Re: Is white racism nec. all bad?

Gerold Firl (
20 Apr 1995 13:17:59 -0700

In article <3mg9df$> (Paul Bernhardt) writes:
>Gerold Firl ( wrote:

>: I think that people believe that blacks commit more
>: crime for one of three reasons:
>: 1) direct personal experience: they work in a business where they interact on
>: a daily basis with large numbers of people, and are thus able to form a
>: statistical model of group behavior.

>People make very poor estimates of these kinds of things. A basic error
>in judgment that people make is called the illusory correlation. It
>describes the fact that people see relationships between two variables
>when none actually exists.

Good point, albeit overstated. In the case of the differential crime rates
in american subgroups, a real difference exists.

This ties in with the whole problem of stereotyping. Stereotyping is
endlessly denounced, yet poorly understood. A stereotype is a *caricature*,
which exagerates the deviation from the norm. Think of the caricatures in
political cartoons. It takes a skillful artist to render a face so as to be
recognizable, unless the features are caricatured. Caricatures are a useful
device, and will continue to be used for that reason, even if they are not

>Blacks are arrested and convicted at higher rates, true. Blacks have
>generally lower economic resources. When arrested, few have the ability
>to defend against the charges as well as the typical white person.
>Of course, once anyone gets a record, they are more likely to become the
>target of future investigations.

Just as a stereotype will exagerate the true magnitude of the deviation
from the norm, the processes you describe will boost the differential crime
rate. But it sounds like you're making excuses here. We need to keep in
mind that the ultimate cause of all the effects you describe is an actual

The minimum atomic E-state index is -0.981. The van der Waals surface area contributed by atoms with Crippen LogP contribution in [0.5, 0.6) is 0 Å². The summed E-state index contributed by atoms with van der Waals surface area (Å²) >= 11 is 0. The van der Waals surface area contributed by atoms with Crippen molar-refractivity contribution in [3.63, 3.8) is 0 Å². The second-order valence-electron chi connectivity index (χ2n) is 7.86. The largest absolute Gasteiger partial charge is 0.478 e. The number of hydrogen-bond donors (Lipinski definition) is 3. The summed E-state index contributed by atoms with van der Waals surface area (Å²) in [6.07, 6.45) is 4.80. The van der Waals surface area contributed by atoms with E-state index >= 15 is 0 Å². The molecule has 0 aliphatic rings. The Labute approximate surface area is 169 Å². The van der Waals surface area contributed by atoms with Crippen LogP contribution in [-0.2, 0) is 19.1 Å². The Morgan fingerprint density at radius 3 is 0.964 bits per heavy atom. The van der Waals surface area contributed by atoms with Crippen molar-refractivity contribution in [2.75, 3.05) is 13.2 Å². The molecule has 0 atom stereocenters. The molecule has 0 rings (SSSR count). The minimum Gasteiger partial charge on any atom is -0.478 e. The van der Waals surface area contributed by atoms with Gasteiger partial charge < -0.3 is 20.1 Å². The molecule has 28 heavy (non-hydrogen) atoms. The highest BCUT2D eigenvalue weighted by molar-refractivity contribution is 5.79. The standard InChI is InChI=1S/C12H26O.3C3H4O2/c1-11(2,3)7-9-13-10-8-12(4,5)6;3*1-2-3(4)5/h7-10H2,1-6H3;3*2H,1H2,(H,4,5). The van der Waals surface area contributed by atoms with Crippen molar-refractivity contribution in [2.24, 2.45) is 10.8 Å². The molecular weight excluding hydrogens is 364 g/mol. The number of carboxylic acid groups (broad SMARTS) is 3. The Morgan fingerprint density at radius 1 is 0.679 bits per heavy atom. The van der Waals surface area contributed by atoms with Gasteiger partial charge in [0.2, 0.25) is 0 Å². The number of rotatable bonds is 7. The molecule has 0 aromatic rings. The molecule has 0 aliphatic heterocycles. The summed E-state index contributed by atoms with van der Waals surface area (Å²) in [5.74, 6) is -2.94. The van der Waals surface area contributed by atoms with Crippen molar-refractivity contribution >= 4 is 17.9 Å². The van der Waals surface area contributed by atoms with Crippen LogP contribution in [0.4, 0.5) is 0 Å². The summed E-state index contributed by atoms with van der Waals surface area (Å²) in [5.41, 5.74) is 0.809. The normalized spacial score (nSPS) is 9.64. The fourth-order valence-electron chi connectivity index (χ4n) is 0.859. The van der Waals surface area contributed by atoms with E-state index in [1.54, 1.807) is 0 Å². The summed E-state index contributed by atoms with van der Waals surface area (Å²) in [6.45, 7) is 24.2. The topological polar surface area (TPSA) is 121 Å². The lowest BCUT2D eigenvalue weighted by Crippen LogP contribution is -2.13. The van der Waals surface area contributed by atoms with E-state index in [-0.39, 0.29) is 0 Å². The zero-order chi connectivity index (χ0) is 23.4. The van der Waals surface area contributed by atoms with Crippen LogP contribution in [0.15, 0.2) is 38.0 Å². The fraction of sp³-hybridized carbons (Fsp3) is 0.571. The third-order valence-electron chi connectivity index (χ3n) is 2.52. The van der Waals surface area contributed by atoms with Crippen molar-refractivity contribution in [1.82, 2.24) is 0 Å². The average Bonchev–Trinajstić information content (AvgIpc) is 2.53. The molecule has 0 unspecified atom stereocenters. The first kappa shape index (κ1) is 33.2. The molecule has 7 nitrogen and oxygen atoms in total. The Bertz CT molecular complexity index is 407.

disparity in the commission of violent crime. All the handwaving in the
world won't make that go away. The black community will have to make a deep
and serious committment to change, a change that comes from within,
stemming from an honest appraisel of the true costs of criminality.
American black culture has suffered deeply for the transgressions of their
criminal minority. The police can't change that, and white americans can't
change that. Only the black community can change it. But as long as they
continue to deny this fact, and to place all the blame on others, it will
be very difficult to make any progress.

>Please note that I in no way rely on item 3 for my explanation for items
>1 and 2. You are right in one sense, the causality flows both ways. I
>prefer to say that the interactional dynamic flows both ways. That is,
>illusory corrlation increases biases against minority groups, this bias
>affects what is paid attention to which increases the likelihood that
>minority groups will be noticed when they act bad whereas majority groups
>will not be so noticed when they act bad. Etc. Etc. as Jesse Jackson
>would say, break the cycle of... whatever.

I agree. But I think the only way the cycle can be broken is from within.
Farakhan has it right, in one sense: blacks need to do it for themselves.
If his message wasn't tainted with racism and hatred, farakhan could have
been a true leader, instead of a destructive demogogue. His advocacy of
self-reliance and discipline is certainly timely.

It seems to me that many of your statements here, while well-intentioned,
are not helping to resolve this problem. By focussing on how american
culture makes it more difficult for blacks, you avoid the part of the
interactional dynamic where blacks are in control: their own behavior. That
is where each of us can make an immediate difference; "think global, act
local". Can't get any more local than ourselves.

Disclaimer claims dat de claims claimed in dis are de claims of meself,
me, and me alone, so sue us god. I won't tell Bill & Dave if you won't.
=-=-=-=-=-=-=-=-=-=-=-=-=-=---- Gerold Firl @ ..hplabs!hp-sdd!geroldf